The modern supermarket is something that is representative of our culture in every way. It is big, convenient, with wide selection, abundant products, and good prices. It is also, however, horrendously unsustainable. The vast majority of products in supermarkets are shipped from very long distances away; this of course requires fossil fuels to transport them. In order to produce so much food, year-round, companies resort to massive machines for field work: huge amounts of pesticides, fertilizers, and herbicides, inputs which are usually petroleum based chemicals. The advent of genetic engineering seemed to strive to make things easier, but has since made everything very complicated instead. The fact remains that the industrial production of crops requires huge amounts of fossil fuels, to produce huge amounts of food that is coated in pesticides and shipped over here, often across oceans. All this has huge implications for everyone. Industrialized agriculture also leads to massive depletion and erosion of the soil. There are vast areas that were once over-fertilized crop fields being grown by huge companies that are now barren deserts. Another issue is the runoff of nitrogen fertilizers off of fields into rivers and the oceans has completely disrupted the aquatic ecosystems. This fertilizer is causing massive blooms of algae, that suck up all of the oxygen in the water, leaving none left for the other organisms. The life cycle of the algae is relatively short, and so it dies, leaving the water completely devastated in its wake. Industrial agriculture also, when over tilling soil, releases the CO2 that the soil has captured and is storing. Irrigation also is a massive consumer of water, which is inefficiently used through

The Inuvik Community Greenhouse is the most northerly greenhouse in North America, and it’s certainly unique. It was formerly an arena, but thanks to the Community Garden Society of Inuvik in 1998, it was converted into a greenhouse.

“We can thank poor countries for our wealth, prosperity and food abundance,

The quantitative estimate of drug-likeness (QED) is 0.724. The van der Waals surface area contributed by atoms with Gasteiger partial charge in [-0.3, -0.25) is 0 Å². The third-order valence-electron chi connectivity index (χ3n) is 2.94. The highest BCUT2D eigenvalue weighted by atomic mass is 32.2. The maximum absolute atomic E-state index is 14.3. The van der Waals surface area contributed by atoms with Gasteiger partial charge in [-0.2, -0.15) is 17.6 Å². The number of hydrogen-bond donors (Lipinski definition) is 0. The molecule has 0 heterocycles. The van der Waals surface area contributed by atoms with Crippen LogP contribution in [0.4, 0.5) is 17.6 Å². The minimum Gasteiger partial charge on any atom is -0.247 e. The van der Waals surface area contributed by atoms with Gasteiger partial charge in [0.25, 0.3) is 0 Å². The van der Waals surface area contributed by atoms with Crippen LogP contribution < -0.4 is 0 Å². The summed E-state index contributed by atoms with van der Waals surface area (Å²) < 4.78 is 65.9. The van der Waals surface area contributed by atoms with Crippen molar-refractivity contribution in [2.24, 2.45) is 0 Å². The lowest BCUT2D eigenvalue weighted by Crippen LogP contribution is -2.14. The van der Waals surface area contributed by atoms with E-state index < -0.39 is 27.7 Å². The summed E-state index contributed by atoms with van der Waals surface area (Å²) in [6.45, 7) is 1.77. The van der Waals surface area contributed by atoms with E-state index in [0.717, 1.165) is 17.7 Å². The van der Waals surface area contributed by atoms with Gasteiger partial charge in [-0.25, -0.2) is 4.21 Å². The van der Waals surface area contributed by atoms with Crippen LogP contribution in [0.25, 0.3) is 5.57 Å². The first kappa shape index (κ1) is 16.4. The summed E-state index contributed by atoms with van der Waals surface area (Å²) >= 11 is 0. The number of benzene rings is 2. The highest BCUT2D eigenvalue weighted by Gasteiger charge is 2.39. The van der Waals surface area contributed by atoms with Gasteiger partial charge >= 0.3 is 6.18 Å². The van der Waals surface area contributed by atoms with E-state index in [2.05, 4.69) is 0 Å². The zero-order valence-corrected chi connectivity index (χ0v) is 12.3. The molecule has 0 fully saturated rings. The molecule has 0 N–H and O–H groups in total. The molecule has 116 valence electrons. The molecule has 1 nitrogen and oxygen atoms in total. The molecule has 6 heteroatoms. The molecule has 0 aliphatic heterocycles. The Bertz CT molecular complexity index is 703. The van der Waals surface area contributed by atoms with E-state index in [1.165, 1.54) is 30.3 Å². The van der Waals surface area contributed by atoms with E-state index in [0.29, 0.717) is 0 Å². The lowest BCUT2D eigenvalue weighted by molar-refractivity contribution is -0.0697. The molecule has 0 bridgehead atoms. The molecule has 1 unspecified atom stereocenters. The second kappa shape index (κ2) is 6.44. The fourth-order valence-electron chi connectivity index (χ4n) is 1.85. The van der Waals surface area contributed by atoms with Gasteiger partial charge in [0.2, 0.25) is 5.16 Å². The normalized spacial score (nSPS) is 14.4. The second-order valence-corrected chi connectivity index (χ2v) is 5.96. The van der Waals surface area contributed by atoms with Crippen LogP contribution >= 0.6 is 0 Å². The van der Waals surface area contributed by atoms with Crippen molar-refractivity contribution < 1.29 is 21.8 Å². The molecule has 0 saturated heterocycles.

because that’s where we get it.” giant sprinklers to stock the shelves of the supermarkets. The consumption of resources, the emissions impact and other impacts of large-scale industrialized agriculture are staggering. Yet there is also a human impact. In many places, specifically third world countries, people who once had a traditional claim to the land, but lack modern legal title or documentation, are dispossessed of their means of livelihood and must become indentured labour in these huge corporate plantations. Multinational corporations exploit poor countries and their shady governments (who are sometimes set up by the CIA or the military for the monetary interests of the West) to allow inhuman labour conditions and extremely low wages. Sometimes things like sugar, or chocolate, are being produced using child labour. The things we see in the supermarket are actually part of a vast network of food commerce, and food bondage. Many impoverished countries where children are starving actually have food surpluses. However, the company who has set up their operation owns the food, and they export it here. Take peanut butter. In a supermarket, the peanut butter selection is usually a vast array of various brands, sizes, consistencies, and types. When you’re in a supermarket looking at the selection of peanut butter, think about how much peanut butter there must be in each supermarket. Then think about how many supermarkets there are in the world. The numbers are truly astronomical. Peanuts are actually one of the main exports from Africa. In some countries, it’s their only export. In fact, the entire country is basically geared towards production and exportation of peanuts. Yet the economy is not a wealthy and equally distributed GDP; the people are poor, starving, and cannot do anything but keep trying to produce and sell one export and try to pay off their debts.